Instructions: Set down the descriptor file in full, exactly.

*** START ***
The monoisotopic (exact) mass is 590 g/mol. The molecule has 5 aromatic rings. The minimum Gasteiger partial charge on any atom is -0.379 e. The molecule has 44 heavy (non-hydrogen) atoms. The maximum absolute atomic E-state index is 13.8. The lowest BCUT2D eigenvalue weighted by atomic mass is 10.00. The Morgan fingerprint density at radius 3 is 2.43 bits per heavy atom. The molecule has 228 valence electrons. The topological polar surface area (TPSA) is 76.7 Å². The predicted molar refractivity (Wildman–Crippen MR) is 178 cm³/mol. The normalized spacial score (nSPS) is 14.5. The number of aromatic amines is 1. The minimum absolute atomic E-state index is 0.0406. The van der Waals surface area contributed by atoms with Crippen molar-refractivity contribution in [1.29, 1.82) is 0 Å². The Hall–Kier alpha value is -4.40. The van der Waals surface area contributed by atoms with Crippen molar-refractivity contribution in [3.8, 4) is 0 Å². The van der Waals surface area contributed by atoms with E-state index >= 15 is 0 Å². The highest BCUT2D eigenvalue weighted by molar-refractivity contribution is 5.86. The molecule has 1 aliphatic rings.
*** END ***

The monoisotopic (exact) mass is 590 g/mol. The molecule has 5 aromatic rings. The minimum Gasteiger partial charge on any atom is -0.379 e. The molecule has 44 heavy (non-hydrogen) atoms. The maximum absolute atomic E-state index is 13.8. The lowest BCUT2D eigenvalue weighted by atomic mass is 10.00. The Morgan fingerprint density at radius 3 is 2.43 bits per heavy atom. The molecule has 228 valence electrons. The topological polar surface area (TPSA) is 76.7 Å². The predicted molar refractivity (Wildman–Crippen MR) is 178 cm³/mol. The normalized spacial score (nSPS) is 14.5. The number of aromatic amines is 1. The minimum absolute atomic E-state index is 0.0406. The van der Waals surface area contributed by atoms with Crippen molar-refractivity contribution in [1.29, 1.82) is 0 Å². The Hall–Kier alpha value is -4.40. The van der Waals surface area contributed by atoms with Crippen molar-refractivity contribution in [3.8, 4) is 0 Å². The van der Waals surface area contributed by atoms with E-state index >= 15 is 0 Å². The highest BCUT2D eigenvalue weighted by molar-refractivity contribution is 5.86. The molecule has 1 aliphatic rings.